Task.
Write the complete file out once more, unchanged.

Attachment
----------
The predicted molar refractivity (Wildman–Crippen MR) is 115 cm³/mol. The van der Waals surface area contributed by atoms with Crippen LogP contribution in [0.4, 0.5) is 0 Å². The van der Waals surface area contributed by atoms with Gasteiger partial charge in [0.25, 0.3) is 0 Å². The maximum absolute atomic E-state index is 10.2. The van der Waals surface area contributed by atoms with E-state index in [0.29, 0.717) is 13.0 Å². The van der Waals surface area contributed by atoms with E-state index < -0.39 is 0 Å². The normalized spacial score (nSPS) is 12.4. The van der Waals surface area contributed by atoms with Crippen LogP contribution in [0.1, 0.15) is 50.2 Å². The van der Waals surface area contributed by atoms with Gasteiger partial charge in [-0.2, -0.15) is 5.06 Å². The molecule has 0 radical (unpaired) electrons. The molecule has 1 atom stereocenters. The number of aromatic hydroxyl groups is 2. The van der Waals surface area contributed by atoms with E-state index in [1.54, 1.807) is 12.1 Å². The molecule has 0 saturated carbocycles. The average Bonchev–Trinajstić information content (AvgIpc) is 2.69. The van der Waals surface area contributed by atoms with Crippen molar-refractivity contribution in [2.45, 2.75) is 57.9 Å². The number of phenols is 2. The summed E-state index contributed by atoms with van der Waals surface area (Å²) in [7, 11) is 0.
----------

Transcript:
The predicted molar refractivity (Wildman–Crippen MR) is 115 cm³/mol. The van der Waals surface area contributed by atoms with Crippen LogP contribution in [0.4, 0.5) is 0 Å². The van der Waals surface area contributed by atoms with Gasteiger partial charge in [0.25, 0.3) is 0 Å². The maximum absolute atomic E-state index is 10.2. The van der Waals surface area contributed by atoms with E-state index in [0.29, 0.717) is 13.0 Å². The van der Waals surface area contributed by atoms with E-state index < -0.39 is 0 Å². The normalized spacial score (nSPS) is 12.4. The van der Waals surface area contributed by atoms with Crippen LogP contribution in [0.1, 0.15) is 50.2 Å². The van der Waals surface area contributed by atoms with Gasteiger partial charge in [-0.2, -0.15) is 5.06 Å². The molecule has 0 radical (unpaired) electrons. The molecule has 1 atom stereocenters. The number of aromatic hydroxyl groups is 2. The van der Waals surface area contributed by atoms with E-state index in [1.54, 1.807) is 12.1 Å². The molecule has 0 saturated carbocycles. The average Bonchev–Trinajstić information content (AvgIpc) is 2.69. The van der Waals surface area contributed by atoms with Crippen molar-refractivity contribution in [2.45, 2.75) is 57.9 Å². The number of phenols is 2. The summed E-state index contributed by atoms with van der Waals surface area (Å²) in [7, 11) is 0.